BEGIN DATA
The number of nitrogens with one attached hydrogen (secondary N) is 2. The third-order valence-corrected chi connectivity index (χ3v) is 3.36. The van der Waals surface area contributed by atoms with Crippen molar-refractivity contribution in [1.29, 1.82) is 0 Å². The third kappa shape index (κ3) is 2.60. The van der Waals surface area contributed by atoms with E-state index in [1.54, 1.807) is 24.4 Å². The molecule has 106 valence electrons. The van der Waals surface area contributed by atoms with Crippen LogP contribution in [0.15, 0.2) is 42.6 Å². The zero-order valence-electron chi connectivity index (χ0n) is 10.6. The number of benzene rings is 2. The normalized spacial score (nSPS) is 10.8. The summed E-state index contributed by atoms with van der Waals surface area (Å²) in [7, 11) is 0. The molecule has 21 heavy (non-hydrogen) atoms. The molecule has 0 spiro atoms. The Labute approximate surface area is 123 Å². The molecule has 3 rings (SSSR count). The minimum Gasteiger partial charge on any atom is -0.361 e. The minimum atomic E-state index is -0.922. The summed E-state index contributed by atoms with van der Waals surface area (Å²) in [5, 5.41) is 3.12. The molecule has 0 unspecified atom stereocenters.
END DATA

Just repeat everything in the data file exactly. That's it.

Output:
The number of nitrogens with one attached hydrogen (secondary N) is 2. The third-order valence-corrected chi connectivity index (χ3v) is 3.36. The van der Waals surface area contributed by atoms with Crippen molar-refractivity contribution in [1.29, 1.82) is 0 Å². The third kappa shape index (κ3) is 2.60. The van der Waals surface area contributed by atoms with E-state index in [1.54, 1.807) is 24.4 Å². The molecule has 106 valence electrons. The van der Waals surface area contributed by atoms with Crippen LogP contribution in [0.15, 0.2) is 42.6 Å². The zero-order valence-electron chi connectivity index (χ0n) is 10.6. The number of benzene rings is 2. The normalized spacial score (nSPS) is 10.8. The summed E-state index contributed by atoms with van der Waals surface area (Å²) in [7, 11) is 0. The molecule has 21 heavy (non-hydrogen) atoms. The molecule has 0 spiro atoms. The Labute approximate surface area is 123 Å². The molecule has 3 rings (SSSR count). The minimum Gasteiger partial charge on any atom is -0.361 e. The minimum atomic E-state index is -0.922. The summed E-state index contributed by atoms with van der Waals surface area (Å²) in [5, 5.41) is 3.12. The molecule has 0 unspecified atom stereocenters.